No widescreen here my friends (obviously). Of course, this is a television show and all the episodes are presented in their original aspect ratio of 1.33:1 full frame. These are actually pretty strong transfers that won't disappoint. There are some marks on the print here and there, not to mention they are a tiny bit grainy (but not much). They are also somewhat muted as far as colors go and there is some slight noise and shimmering here and there. But despite those flaws, there is decent color saturation and the transfers retain a good level of sharpness. These episodes are about fifteen years old, and do look quite good for what they are. I was pretty impressed with the quality of these, and I think you will too.

 

Sporting English stereo AND newly created English 5.1 Dolby Digital mixes, the audio is fantastic on all the episodes of the first season. The English stereo tracks are fine and are straightforward, but for a more encompassing experience, the Dolby Digital 5.1 remixes can't be beat. I'm never too impressed with most movie 5.1 remixes, and from the TV series that have made it to DVD and have been remixed, I can safely say that "Star Trek: The Next Generation" was a lot better than I expected and the best television remixes I've heard yet. They are somewhat artifical, but that's part of the fun. Be it murmurs from people in the background, the Enterprise zooming through space or weapons blasting off, there is good bass use here and fine surround effects that really bring you in. Dialogue is clear and easy to hear, while there is a good balance between that, sound effects and music. The opening theme sounds pretty lovely. Complete with high fidelity and a lot of strength, the 5.1 mixes are booming and are quite enjoyable. If you need them, there are English subtitles and English closed captions.

 

It's not jammed pack, but compared to some recent season sets I've viewed, "Star Trek" The Next Generation" has a good deal of supplements. All of the extras are on the seventh and last disc. First off, we have The Beginning. Lasting about eighteen minutes, this is a good watch about the show. The footage here is old but enjoyable (a first toast by the cast, making the set and on-set bits are some highlights). Anyway, Gene Roddenberry, supervising producer Robert Justman, Patrick Stewart and more talk about creating the series and making it. Clips from the show are also included. Roddenberry discusses the original idea. But this is mostly mix of old footage with some new. Again, a good watch about making the show and if you're a fan of the series.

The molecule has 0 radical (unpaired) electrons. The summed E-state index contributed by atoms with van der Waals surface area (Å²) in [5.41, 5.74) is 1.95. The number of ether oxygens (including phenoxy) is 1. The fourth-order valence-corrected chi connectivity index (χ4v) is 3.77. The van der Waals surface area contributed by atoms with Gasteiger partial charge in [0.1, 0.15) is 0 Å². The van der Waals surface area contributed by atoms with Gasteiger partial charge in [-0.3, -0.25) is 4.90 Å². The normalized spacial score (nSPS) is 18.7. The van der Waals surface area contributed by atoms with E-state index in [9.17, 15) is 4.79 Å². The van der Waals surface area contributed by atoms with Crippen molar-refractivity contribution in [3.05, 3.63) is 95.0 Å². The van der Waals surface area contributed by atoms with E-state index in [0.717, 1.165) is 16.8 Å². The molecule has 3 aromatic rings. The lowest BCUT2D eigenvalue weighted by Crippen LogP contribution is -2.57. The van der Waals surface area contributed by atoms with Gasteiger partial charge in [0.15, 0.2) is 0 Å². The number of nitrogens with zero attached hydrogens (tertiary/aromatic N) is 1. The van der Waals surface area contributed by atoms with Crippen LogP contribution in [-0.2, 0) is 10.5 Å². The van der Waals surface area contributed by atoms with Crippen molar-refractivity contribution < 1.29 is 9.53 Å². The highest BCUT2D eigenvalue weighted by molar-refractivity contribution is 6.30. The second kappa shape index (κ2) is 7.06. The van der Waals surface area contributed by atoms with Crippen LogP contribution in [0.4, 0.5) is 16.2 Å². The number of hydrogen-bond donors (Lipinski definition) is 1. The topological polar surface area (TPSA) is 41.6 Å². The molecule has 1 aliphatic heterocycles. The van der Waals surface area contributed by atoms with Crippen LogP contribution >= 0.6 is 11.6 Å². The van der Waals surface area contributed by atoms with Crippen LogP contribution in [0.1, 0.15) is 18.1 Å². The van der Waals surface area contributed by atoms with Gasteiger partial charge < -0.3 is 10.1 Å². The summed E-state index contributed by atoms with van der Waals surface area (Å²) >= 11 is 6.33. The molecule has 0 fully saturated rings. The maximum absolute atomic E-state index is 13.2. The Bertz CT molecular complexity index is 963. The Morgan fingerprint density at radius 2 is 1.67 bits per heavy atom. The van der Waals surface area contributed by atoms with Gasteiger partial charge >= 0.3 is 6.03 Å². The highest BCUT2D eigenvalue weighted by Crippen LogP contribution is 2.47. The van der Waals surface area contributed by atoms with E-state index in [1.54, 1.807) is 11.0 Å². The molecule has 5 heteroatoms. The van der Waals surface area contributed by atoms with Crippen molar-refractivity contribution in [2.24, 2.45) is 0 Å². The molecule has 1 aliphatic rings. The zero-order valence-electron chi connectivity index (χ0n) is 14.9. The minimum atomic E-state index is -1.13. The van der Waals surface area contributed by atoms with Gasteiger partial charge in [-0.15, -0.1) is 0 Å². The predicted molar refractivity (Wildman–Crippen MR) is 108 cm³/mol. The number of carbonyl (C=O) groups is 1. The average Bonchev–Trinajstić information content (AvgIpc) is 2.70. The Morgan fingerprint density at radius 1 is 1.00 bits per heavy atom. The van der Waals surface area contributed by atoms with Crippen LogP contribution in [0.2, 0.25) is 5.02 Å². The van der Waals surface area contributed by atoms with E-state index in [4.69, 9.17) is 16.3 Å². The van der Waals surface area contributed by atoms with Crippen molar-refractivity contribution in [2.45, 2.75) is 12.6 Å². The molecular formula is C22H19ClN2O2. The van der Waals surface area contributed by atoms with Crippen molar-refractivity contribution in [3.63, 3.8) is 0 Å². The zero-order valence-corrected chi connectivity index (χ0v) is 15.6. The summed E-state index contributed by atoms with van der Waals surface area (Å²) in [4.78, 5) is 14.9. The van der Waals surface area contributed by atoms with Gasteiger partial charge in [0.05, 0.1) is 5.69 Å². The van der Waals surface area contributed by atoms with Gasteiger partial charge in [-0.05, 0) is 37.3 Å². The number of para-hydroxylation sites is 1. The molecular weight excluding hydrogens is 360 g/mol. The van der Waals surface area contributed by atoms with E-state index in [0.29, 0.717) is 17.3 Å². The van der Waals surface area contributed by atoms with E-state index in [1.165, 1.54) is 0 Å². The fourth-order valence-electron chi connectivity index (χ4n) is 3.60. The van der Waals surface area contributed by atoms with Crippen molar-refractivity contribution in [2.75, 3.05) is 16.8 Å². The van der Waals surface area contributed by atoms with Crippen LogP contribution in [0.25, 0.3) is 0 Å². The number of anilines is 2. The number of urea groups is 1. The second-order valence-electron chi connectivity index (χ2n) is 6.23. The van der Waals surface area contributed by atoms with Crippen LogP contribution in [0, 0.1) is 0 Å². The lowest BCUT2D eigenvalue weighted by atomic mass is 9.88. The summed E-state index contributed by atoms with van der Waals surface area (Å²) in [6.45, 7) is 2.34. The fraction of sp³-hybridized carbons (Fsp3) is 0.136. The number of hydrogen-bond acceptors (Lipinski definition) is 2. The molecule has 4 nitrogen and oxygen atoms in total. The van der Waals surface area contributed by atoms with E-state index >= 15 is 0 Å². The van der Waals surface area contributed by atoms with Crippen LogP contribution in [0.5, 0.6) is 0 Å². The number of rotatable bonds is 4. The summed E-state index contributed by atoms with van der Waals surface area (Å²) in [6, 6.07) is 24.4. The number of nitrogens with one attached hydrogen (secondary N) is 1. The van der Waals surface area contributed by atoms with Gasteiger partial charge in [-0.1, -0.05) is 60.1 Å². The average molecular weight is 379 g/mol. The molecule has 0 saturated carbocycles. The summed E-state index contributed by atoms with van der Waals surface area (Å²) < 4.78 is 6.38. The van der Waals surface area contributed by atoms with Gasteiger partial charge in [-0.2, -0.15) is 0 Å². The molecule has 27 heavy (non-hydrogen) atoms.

Selected Crew Analysis lasts a little over fifteen minutes and is pretty cool watch. Supervising producer Rick Berman, Stewart, Gates McFadden, Frakes and more talk. Basically, this is more older footage but is still quite interesting. A lot of this is about casting the show. There's a lot on some last minute changes, the intense casting process and the actors building personal relationships with themselves and their characters. There's a nice human touch to this.

The Making Of A Legend has more interviews with Stewart, Frakes, production designers and more. There is talk about the syndication of not working with a network as far as budget goes, and how visual effects, sets and the like were created. Even though I find the effects laughable, it's amazing how so many gush about them. There is talk about using effects and what it takes to make all this. Clips from episodes are also included. This lasts a little over fifteen minutes.

Finally, Memorable Missions lasts a little over seventeen minutes and in addition to show clips, we get to hear from the cast and crew about their favorite episodes and moments from the first season. These are mostly new interviews and the production stories about them are fun to hear.

Finally, the packaging is really neat (you may need a table to spread it all out) and these sets will look cool on my shelf. Also, the foldout booklet inside the set is pretty cool too.

 

Paramount is truly releasing "Star Trek: The Next Generation" in a superb way. While I do wish for more supplements, it must be said that how they're approaching releasing seasons (more or less every other month so we a whole series run in a year) is revolutionary, and other studios should take notice and follow suit. The presentation is fantastic, the setup on the DVDs is nice and these boxed sets look pretty damn cool. "Star Trek" fans, you'll surely buy this so I don't even tell you that you have to. Best of all, the sets are reasonably priced too.